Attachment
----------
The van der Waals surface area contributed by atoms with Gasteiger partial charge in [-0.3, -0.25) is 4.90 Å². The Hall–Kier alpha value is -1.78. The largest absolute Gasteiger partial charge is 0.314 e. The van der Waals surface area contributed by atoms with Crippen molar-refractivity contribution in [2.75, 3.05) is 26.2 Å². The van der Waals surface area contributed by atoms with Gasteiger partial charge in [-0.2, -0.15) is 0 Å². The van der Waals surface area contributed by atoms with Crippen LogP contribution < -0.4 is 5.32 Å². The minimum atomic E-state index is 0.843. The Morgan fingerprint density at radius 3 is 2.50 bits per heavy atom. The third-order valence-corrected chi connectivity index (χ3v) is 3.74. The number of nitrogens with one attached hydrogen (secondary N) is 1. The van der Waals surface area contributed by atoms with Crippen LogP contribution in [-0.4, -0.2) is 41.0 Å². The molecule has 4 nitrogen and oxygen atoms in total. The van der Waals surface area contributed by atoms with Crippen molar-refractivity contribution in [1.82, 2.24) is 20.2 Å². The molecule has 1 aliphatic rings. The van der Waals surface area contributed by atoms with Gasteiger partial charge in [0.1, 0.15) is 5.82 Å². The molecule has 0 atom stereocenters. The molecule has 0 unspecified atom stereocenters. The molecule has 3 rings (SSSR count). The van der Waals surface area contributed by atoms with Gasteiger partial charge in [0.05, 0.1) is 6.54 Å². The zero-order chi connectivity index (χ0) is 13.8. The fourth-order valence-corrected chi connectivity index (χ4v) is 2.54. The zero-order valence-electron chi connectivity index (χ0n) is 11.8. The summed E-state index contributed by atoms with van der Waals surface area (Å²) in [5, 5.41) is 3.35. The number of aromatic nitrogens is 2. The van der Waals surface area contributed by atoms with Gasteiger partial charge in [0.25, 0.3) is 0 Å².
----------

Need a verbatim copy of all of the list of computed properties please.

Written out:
The van der Waals surface area contributed by atoms with Gasteiger partial charge in [-0.3, -0.25) is 4.90 Å². The Hall–Kier alpha value is -1.78. The largest absolute Gasteiger partial charge is 0.314 e. The van der Waals surface area contributed by atoms with Crippen molar-refractivity contribution in [2.75, 3.05) is 26.2 Å². The van der Waals surface area contributed by atoms with Gasteiger partial charge in [-0.2, -0.15) is 0 Å². The van der Waals surface area contributed by atoms with Crippen LogP contribution < -0.4 is 5.32 Å². The minimum atomic E-state index is 0.843. The Morgan fingerprint density at radius 3 is 2.50 bits per heavy atom. The third-order valence-corrected chi connectivity index (χ3v) is 3.74. The number of nitrogens with one attached hydrogen (secondary N) is 1. The van der Waals surface area contributed by atoms with Crippen LogP contribution in [-0.4, -0.2) is 41.0 Å². The molecule has 4 nitrogen and oxygen atoms in total. The van der Waals surface area contributed by atoms with Crippen molar-refractivity contribution in [1.82, 2.24) is 20.2 Å². The molecule has 1 aliphatic rings. The van der Waals surface area contributed by atoms with Gasteiger partial charge in [0.1, 0.15) is 5.82 Å². The molecule has 0 atom stereocenters. The molecule has 0 unspecified atom stereocenters. The molecule has 3 rings (SSSR count). The van der Waals surface area contributed by atoms with Gasteiger partial charge in [0.05, 0.1) is 6.54 Å². The zero-order chi connectivity index (χ0) is 13.8. The fourth-order valence-corrected chi connectivity index (χ4v) is 2.54. The zero-order valence-electron chi connectivity index (χ0n) is 11.8. The summed E-state index contributed by atoms with van der Waals surface area (Å²) in [5, 5.41) is 3.35. The number of aromatic nitrogens is 2. The van der Waals surface area contributed by atoms with Gasteiger partial charge in [0.25, 0.3) is 0 Å².